“People will ask me plainly, ‘Do you have any friends that died?'” Garrett Unclebach, who served as a Navy SEAL for six years, told Business Insider. “And then the second question they’ll ask me is, ‘You ever kill anybody?’ Two super inappropriate questions to ask people.”
Unclebach said people should remember they don’t necessarily have a full grasp on the issues an individual veteran is facing.
“People talk about PTSD and they don’t really understand it so I would tell you that some guys who have it are embarrassed by it,” the VP of business development at construction firm Bellator Construction said. “Everyone needs an opportunity to be human and be vulnerable.”
3. ‘I don’t really understand how your ability to go fight is going to add value to my organization’
Edelman Intelligence’s study of 1,000 employers found that 76% want to hire more veterans — but only 38% said veterans obtain skills in the military that “are easily transferable to the private or public sector.”
Phil Gilreath, who served as a Marine officer for nearly 10 years, said this is a potential “stigma” veterans face in the business world.
“In reality, over 95% of what we do is kind of planning and operations and logistics,” he told Business Insider. “That absolutely translates to the corporate world, not to mention the things that aren’t necessarily quantitative, such as your leadership experience, your ability to operate in a dynamic, stressful environment that’s ever-changing.”
Gilreath is now director of operations at storage space startup Clutter and was previously a fellow at the Honor Foundation, a group that specifically helps Navy SEALs transition to civilian life.
He said veterans must enter the civilian world prepared to explain and demonstrate how exactly their skills cross over.
Evan Roth, an HBX CORe alum and former US Air Force captain who now works for GE Aviation, agrees.
“Not only does this involve creating a résumé that has readable — no strange acronyms — skill sets and experience, but also learning how to talk to companies in a way that demonstrates value,” Roth said. “Many members never practice how to give a 15-second ‘elevator pitch’ about how they can be valuable to a company, or in an interview they’ll tell a three minute ‘war story’ without tying it back to how this could be useful in the civilian world.”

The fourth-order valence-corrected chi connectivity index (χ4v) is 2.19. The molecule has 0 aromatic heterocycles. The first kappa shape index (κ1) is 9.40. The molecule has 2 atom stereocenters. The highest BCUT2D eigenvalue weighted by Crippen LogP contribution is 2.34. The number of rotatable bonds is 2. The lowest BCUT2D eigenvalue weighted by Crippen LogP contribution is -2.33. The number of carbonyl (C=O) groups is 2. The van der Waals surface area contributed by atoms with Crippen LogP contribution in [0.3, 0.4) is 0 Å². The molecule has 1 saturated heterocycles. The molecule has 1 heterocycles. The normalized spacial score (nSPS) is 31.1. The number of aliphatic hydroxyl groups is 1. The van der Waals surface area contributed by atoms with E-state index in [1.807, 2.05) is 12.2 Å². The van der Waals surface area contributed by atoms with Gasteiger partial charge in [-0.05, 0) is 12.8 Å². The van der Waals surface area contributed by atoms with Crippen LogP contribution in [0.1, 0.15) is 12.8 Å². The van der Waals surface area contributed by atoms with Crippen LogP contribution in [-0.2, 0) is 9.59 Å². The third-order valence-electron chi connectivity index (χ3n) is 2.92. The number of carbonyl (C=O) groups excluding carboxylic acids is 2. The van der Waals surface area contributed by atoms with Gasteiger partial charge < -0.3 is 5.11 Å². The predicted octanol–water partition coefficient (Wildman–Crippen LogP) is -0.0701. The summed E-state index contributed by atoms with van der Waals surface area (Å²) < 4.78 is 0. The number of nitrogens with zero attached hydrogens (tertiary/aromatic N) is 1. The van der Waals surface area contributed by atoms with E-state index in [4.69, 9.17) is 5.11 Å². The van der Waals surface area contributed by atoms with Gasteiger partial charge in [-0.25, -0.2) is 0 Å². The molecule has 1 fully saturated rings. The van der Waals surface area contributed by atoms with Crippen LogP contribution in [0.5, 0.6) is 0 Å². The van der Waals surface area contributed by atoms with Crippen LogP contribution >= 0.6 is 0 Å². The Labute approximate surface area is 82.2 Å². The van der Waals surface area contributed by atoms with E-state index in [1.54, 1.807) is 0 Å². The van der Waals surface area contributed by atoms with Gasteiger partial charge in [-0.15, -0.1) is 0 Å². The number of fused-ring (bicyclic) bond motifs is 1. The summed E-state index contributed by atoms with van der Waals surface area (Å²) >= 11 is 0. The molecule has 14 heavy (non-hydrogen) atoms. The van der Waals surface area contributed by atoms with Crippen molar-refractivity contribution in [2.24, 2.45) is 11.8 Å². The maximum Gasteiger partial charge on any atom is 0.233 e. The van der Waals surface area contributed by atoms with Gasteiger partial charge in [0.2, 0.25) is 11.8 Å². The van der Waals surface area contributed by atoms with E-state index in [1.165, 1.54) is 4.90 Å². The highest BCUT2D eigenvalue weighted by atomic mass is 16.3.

4. ‘What the heck are you talking about?’
Many branches of the military rely upon specific jargon and acronyms to get things done.
Randy Kelley, who served as a Navy SEAL sniper for 11 years, said this means things can get lost in translation for recent veterans.
“Just like in any other cross-cultural situation, it’s going to create a little bit of animosity, and create the division that sometimes can actually hurt the military guy,” the founder of wellness startup Dasein Institute told Business Insider. “They have to stop speaking to civilians like they understand what a PRT is. All these different things that were important to them in their last career are no longer relevant.”
He said it’s best for veterans to drop such phraseology in a civilian setting, and for civilian employers to understand where veterans are coming from.
But, in the case of recent vets, it’s better to be understanding and ask for clarification, rather than just writing someone off because they’re still relying upon a military style of communications.
5. ‘You must want to go back into security-related work’
Not all veterans automatically want to work for a defense contractor.
James Byrne, who served as a US Navy SEAL officer for 26 years, said it’s important not to encourage veterans to “mentally lock themselves into the belief” that their skills only transfer to security-related industry.
When he first returned to civilian work, he said some well-intentioned civilians encouraged him to pursue a gig as a security guard at Walmart — simply because they couldn’t envision his abilities translating elsewhere. Today, he’s the director of sales and business development at solar tech company Envision Solar
“The sky’s the limit,” he told Business Insider. “You’re only stopped by your imagination of what you can do and what you can work with your network and yourself and your education and your soft skills and hard skills. There’s no limit to what you can do and how you can do it.”